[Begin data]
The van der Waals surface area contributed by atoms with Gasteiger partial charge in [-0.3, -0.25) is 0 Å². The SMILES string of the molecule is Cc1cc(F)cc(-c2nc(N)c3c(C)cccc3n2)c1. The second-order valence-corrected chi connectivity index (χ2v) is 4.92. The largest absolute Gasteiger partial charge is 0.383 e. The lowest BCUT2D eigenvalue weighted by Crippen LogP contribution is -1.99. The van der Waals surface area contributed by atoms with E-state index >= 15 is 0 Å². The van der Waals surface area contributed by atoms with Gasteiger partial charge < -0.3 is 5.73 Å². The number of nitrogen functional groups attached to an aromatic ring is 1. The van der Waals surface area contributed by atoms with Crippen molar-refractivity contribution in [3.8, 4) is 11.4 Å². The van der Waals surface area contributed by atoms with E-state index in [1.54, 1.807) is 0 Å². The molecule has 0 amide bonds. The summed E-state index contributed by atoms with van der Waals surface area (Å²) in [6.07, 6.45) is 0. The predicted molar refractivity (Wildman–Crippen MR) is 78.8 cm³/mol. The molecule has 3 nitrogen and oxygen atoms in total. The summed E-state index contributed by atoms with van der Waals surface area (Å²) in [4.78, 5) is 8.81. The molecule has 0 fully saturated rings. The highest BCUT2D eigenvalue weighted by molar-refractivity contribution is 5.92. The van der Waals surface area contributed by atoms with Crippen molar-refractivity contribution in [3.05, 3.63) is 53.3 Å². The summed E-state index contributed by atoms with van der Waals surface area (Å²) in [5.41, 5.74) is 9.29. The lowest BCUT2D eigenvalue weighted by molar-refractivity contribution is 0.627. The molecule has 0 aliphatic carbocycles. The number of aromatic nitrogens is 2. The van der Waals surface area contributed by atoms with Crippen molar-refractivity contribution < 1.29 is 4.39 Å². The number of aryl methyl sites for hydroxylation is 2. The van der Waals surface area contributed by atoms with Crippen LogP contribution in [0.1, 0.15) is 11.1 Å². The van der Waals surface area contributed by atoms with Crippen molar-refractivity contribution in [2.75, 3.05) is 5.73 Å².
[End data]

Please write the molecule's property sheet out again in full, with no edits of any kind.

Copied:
The van der Waals surface area contributed by atoms with Gasteiger partial charge in [-0.3, -0.25) is 0 Å². The SMILES string of the molecule is Cc1cc(F)cc(-c2nc(N)c3c(C)cccc3n2)c1. The second-order valence-corrected chi connectivity index (χ2v) is 4.92. The largest absolute Gasteiger partial charge is 0.383 e. The lowest BCUT2D eigenvalue weighted by Crippen LogP contribution is -1.99. The van der Waals surface area contributed by atoms with E-state index >= 15 is 0 Å². The van der Waals surface area contributed by atoms with Gasteiger partial charge < -0.3 is 5.73 Å². The number of nitrogen functional groups attached to an aromatic ring is 1. The van der Waals surface area contributed by atoms with Crippen molar-refractivity contribution in [3.8, 4) is 11.4 Å². The van der Waals surface area contributed by atoms with E-state index in [1.54, 1.807) is 0 Å². The molecule has 0 amide bonds. The summed E-state index contributed by atoms with van der Waals surface area (Å²) in [6.07, 6.45) is 0. The predicted molar refractivity (Wildman–Crippen MR) is 78.8 cm³/mol. The molecule has 3 nitrogen and oxygen atoms in total. The summed E-state index contributed by atoms with van der Waals surface area (Å²) in [4.78, 5) is 8.81. The molecule has 0 fully saturated rings. The highest BCUT2D eigenvalue weighted by molar-refractivity contribution is 5.92. The van der Waals surface area contributed by atoms with Crippen molar-refractivity contribution in [3.05, 3.63) is 53.3 Å². The summed E-state index contributed by atoms with van der Waals surface area (Å²) in [5.41, 5.74) is 9.29. The lowest BCUT2D eigenvalue weighted by molar-refractivity contribution is 0.627. The molecule has 0 aliphatic carbocycles. The number of aromatic nitrogens is 2. The van der Waals surface area contributed by atoms with Crippen molar-refractivity contribution < 1.29 is 4.39 Å². The number of aryl methyl sites for hydroxylation is 2. The van der Waals surface area contributed by atoms with Crippen LogP contribution in [0.1, 0.15) is 11.1 Å². The van der Waals surface area contributed by atoms with Crippen molar-refractivity contribution in [2.75, 3.05) is 5.73 Å².